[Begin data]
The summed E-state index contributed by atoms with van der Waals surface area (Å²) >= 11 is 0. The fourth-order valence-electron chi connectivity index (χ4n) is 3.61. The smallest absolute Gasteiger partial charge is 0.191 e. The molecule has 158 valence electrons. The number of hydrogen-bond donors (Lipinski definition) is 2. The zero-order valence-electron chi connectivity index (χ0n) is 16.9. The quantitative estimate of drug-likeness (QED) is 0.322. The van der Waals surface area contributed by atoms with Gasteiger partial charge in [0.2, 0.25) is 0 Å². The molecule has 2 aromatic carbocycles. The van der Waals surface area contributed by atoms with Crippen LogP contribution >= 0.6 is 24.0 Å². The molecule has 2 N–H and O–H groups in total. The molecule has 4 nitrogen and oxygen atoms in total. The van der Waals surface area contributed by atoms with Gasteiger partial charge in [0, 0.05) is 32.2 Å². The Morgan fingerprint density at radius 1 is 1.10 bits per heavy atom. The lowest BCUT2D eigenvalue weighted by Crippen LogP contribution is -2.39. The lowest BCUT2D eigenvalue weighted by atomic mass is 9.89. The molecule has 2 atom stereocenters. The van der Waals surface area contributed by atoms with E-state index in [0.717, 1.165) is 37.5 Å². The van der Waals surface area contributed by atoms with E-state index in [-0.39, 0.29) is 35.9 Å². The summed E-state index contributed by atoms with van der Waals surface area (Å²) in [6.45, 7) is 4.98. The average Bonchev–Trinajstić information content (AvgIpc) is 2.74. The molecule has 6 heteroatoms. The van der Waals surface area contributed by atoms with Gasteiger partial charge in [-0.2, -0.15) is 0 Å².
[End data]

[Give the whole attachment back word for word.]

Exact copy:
The summed E-state index contributed by atoms with van der Waals surface area (Å²) >= 11 is 0. The fourth-order valence-electron chi connectivity index (χ4n) is 3.61. The smallest absolute Gasteiger partial charge is 0.191 e. The molecule has 158 valence electrons. The number of hydrogen-bond donors (Lipinski definition) is 2. The zero-order valence-electron chi connectivity index (χ0n) is 16.9. The quantitative estimate of drug-likeness (QED) is 0.322. The van der Waals surface area contributed by atoms with Gasteiger partial charge in [0.2, 0.25) is 0 Å². The molecule has 2 aromatic carbocycles. The van der Waals surface area contributed by atoms with Crippen LogP contribution >= 0.6 is 24.0 Å². The molecule has 2 N–H and O–H groups in total. The molecule has 4 nitrogen and oxygen atoms in total. The van der Waals surface area contributed by atoms with Gasteiger partial charge in [0, 0.05) is 32.2 Å². The Morgan fingerprint density at radius 1 is 1.10 bits per heavy atom. The lowest BCUT2D eigenvalue weighted by Crippen LogP contribution is -2.39. The lowest BCUT2D eigenvalue weighted by atomic mass is 9.89. The molecule has 2 atom stereocenters. The van der Waals surface area contributed by atoms with E-state index in [0.717, 1.165) is 37.5 Å². The van der Waals surface area contributed by atoms with E-state index in [-0.39, 0.29) is 35.9 Å². The summed E-state index contributed by atoms with van der Waals surface area (Å²) in [6.45, 7) is 4.98. The average Bonchev–Trinajstić information content (AvgIpc) is 2.74. The molecule has 6 heteroatoms. The van der Waals surface area contributed by atoms with Gasteiger partial charge in [-0.2, -0.15) is 0 Å².